Silver Denarius 20mm (2.68 grams) Rome mint, struck 238 A. Reference: RIC IV 8 Certification: NGC Ancients. Ch AU Strike: 5/5 Surface: 4/5 5744261-002 IMP C D CAEL BALBINVS AVG, laureate, draped and cuirassed bust of Balbinus right. VICTORIA AVGG, Victory standing facing, head left, wreath upward in right hand, palm in left.
In ancient Roman religion, Victoria or Victory was the personified goddess of victory. She is the Roman equivalent of the Greek goddess Nike, and was associated with Bellona. She was adapted from the Sabine agricultural goddess Vacuna and had a temple on the Palatine Hill. The goddess Vica Pota was also sometimes identified with Victoria. Unlike the Greek Nike, the goddess Victoria (Latin for "victory") was a major part of Roman society.
Multiple temples were erected in her honor. When her statue was removed in 382 CE by Emperor Gratianus there was much anger in Rome. She was normally worshiped by triumphant generals returning from war. Also unlike the Greek Nike, who was known for success in athletic games such as chariot races, Victoria was a symbol of victory over death and determined who would be successful during war. Victoria appears widely on Roman coins, jewelry, architecture, and other arts.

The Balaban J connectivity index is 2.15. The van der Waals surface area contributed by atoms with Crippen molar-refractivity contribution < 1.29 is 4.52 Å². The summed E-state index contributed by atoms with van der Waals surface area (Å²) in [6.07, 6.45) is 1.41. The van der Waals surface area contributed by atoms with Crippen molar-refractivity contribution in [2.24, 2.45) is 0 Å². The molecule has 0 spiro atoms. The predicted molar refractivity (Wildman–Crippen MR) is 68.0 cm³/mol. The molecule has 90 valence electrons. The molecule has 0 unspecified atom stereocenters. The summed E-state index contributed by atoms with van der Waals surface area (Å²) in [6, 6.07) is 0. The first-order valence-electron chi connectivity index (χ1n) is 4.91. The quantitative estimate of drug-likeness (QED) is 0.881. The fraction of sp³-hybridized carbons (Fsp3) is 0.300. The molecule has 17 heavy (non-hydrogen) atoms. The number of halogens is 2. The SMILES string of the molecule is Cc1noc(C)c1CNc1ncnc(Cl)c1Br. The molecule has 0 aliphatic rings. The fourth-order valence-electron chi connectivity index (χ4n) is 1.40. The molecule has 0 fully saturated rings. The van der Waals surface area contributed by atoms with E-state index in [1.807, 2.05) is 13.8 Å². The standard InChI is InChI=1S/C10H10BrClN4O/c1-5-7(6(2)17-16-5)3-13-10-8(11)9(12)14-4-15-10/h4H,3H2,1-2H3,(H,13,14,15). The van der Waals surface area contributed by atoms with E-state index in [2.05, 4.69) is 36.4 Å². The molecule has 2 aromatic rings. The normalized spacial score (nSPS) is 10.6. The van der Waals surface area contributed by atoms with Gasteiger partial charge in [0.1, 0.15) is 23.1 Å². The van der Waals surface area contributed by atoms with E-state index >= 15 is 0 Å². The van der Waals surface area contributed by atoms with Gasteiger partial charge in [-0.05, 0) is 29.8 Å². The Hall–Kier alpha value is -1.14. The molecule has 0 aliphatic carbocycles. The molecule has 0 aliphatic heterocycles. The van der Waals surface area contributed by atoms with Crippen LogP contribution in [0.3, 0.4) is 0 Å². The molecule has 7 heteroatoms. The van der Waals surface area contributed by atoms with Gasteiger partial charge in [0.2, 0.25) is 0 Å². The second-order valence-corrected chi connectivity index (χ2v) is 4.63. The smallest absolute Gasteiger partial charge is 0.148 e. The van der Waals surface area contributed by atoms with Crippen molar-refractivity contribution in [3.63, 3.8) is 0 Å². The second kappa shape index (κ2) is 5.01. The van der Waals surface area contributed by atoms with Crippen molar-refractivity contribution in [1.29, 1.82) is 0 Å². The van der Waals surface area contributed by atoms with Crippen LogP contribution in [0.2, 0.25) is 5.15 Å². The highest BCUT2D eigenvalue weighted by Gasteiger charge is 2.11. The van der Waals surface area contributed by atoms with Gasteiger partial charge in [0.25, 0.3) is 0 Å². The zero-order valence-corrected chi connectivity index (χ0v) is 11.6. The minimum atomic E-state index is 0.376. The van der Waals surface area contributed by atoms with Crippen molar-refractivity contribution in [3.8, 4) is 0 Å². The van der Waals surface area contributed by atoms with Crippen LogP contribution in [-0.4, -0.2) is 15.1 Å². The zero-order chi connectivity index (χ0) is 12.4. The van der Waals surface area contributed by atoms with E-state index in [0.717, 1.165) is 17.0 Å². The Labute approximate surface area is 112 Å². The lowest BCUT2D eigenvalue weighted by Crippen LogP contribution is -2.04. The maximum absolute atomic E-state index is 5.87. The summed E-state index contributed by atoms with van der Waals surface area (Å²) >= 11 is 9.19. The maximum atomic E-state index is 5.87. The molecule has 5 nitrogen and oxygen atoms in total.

She is often seen with or in a chariot, as in the late 18th-century sculpture representing Victory in a quadriga on the Brandenburg Gate in Berlin, Germany; "Il Vittoriano" in Rome has two. Winged figures, very often in pairs, representing victory and referred to as "victories", were common in Roman official iconography, typically hovering high in a composition, and often filling spaces in spandrels or other gaps in architecture. These represent the spirit of victory rather than the goddess herself.They continued to appear after Christianization of the Empire, and slowly mutated into Christian angels. Decimus Caelius Calvinus Balbinus c.